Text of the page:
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Understood Complexity: Ibsen’s ‘An Enemy of the People’ E:CO Issue Vol. 11 No. 3 2009 pp. 1-15


Understood Complexity: Ibsen’s ‘An Enemy of
the People’—On Complexity, Sense-Making,
Understanding, and Exit/Voice/Loyalty
Tom Eide

Diakonhjemmet University College, NOR

‘Understood complexity’ is a term of Albert Hirschman (1976) whose economicpolitical theory of ‘exit’ (‘vote with your feet’) versus ‘voice’ (feedback or use your
influence for change) (1970), has often
been used to (try to) understand whistleblowing (Alford, 2001; Maclagen, 1998). Real complexity is not linear and cannot be
adequately studied an model of ‘A causes
B’. Complexity entails ‘A causes B’ in a
situation wherein ‘B causes A’. Bateson in
his ‘ecology of the mind’ understood the
circularity of the hermeneutic of complexity; while Weick did not in his theory of sense-making. I argue in this article,
via an examination of a play of Ibsen, that
circular thinking spiraling towards new
insight(s) is much more a possibility of
literature (studies) than of social science.
Social complexity theory needs (at least
partially) I believe to methodologically
merge with literary studies.

Introduction: An Enemy of the People:
A Drama on Whistleblowing


iterature is an indirect phenomenon. On
the one hand, it is a product of the author’s artistic imagination; on the other, it represents aspects of our lives and the world
in which we live. I will explore Ibsen’s representation of complexity in his realistic drama An enemy of the people (1882).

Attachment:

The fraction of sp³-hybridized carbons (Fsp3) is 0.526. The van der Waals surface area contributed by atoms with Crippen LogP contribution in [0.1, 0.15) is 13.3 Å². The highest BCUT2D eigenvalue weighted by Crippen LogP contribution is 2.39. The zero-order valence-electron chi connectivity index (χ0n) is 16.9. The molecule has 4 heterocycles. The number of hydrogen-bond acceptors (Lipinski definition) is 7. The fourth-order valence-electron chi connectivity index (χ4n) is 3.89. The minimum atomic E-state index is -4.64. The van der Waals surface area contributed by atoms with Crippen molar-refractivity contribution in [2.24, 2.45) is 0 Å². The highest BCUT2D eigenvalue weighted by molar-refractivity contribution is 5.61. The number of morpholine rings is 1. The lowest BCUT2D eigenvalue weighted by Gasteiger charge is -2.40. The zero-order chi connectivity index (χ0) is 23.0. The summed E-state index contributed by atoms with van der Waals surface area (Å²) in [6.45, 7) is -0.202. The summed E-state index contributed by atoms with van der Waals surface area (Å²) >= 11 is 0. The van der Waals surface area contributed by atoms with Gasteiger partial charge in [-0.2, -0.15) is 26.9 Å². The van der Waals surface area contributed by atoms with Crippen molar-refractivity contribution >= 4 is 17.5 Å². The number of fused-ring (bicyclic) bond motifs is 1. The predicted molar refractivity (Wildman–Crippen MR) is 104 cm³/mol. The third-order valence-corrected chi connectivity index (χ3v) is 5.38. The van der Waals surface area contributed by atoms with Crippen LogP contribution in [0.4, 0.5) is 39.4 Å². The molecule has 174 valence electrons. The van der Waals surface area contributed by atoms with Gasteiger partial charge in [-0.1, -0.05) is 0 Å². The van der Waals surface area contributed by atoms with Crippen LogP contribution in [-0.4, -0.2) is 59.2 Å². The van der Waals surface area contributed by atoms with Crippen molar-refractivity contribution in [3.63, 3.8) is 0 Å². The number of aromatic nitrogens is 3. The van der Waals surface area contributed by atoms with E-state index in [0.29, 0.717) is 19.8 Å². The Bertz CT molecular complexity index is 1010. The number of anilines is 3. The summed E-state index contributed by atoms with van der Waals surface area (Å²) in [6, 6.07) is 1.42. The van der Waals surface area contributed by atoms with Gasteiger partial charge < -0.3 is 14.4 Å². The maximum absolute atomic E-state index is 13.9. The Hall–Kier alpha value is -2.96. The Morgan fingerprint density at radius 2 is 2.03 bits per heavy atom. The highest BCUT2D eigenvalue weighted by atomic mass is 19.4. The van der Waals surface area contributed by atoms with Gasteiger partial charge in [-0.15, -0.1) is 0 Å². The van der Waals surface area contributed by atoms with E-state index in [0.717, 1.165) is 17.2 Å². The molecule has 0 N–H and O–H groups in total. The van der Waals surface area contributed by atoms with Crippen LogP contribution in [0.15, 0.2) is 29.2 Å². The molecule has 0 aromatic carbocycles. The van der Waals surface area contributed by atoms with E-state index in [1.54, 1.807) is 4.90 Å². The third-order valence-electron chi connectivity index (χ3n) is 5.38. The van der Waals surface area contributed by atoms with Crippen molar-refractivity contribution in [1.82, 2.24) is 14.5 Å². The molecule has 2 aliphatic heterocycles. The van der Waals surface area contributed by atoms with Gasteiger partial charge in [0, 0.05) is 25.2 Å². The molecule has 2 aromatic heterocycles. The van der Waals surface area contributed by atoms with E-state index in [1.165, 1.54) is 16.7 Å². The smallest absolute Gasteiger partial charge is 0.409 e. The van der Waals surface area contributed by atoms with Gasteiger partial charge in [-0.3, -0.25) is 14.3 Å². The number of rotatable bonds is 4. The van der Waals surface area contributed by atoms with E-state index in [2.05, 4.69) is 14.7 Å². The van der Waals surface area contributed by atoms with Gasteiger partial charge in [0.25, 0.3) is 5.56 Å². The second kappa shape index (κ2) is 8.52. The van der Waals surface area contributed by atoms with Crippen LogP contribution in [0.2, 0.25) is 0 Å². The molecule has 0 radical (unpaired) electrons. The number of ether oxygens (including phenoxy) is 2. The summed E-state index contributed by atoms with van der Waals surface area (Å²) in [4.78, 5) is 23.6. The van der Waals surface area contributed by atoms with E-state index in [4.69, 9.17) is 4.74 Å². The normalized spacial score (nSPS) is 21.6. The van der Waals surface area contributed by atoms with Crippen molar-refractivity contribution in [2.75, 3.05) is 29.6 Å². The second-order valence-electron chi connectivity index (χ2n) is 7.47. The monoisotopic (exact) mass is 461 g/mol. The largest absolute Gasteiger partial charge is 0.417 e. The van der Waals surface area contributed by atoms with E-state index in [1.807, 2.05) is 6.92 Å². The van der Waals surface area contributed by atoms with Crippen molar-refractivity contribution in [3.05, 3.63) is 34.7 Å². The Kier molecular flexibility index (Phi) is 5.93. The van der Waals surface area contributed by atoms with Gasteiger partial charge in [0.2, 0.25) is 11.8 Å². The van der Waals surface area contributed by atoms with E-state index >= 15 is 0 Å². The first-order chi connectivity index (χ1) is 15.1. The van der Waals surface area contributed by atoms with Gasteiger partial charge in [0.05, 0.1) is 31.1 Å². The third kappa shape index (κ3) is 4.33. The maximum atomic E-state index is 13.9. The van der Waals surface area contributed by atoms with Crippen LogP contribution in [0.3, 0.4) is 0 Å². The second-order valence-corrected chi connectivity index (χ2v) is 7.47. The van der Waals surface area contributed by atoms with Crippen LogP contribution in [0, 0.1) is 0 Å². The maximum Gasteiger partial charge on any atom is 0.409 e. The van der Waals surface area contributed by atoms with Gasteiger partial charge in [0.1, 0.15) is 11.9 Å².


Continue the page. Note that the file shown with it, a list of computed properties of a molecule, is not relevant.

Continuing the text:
The plot takes its point of departure in
the discovery that the water at a Spa is polluted
and in a concerned employee’s unsuccessful
attempt to make the management take action
to stop the pollution. The plot develops as a
case of whistleblowing. Ibsen exposes the organizational response to the whistleblower, resulting in the whistleblower’s persecution and in retaliation against him. To my knowledge,
the drama is the first literary work to make the

pollution of the environment, the struggle for
environmental protection, and whistleblowing, its central issues. My focus is on how Ibsen dealt with the complex (organizational) phenomenon of whistleblowing and making
moral sense of it.
Whistleblowing is discussed in major
research literature, starting about 100 years
after Ibsen wrote his play (Bok, 1981; Elliston
et al., 1985; Petersen & Farrall, 1986; Alford,
2001; Johnson, 2002; Bowers et al., 2007;
Micely, Near & Dworkin, 2008). There is no
consensus either on the term ‘whistleblowing’
or on the role of morality involved. I understand ‘whistleblowing’ as an act of an employee to make information on illegitimate practices
within an organization known to the responsible management and if necessary going to the public with that information. The whistleblower grapples with ‘exit’ (to leave the organization and/or avoid conflict) and ‘voice’ (make the problematic situation known), wherein

‘loyalty’ (to the organization, to the society
at large and/or to one’s own morality) plays
a major role in what gets decided and/or happens (Hirschman, 1970). Ibsen’s drama mirrors in many ways the chaos and complexity of whistleblowing. As a work of dramatic art, the
play has a clear plot and a tight structure composed in five acts, which suggests order, balance and meaning. I believe that the harmony of the form helps the reader make sense of the
complexity and chaos of the content. The play,
I will argue, offers ‘understood complexity’.
The drama takes place in a small town
at the Norwegian coast. The prosperity of the
town is based on the running of a spa—the
Baths, which every summer attracts a lot of
visitors and patients. The doctor at the Baths
suspects that the drinking water is polluted.
He sends samples to a university laboratory
and his suspicions are verified. He then sends


a report to his superior, the chairman of the
board of the Baths,...
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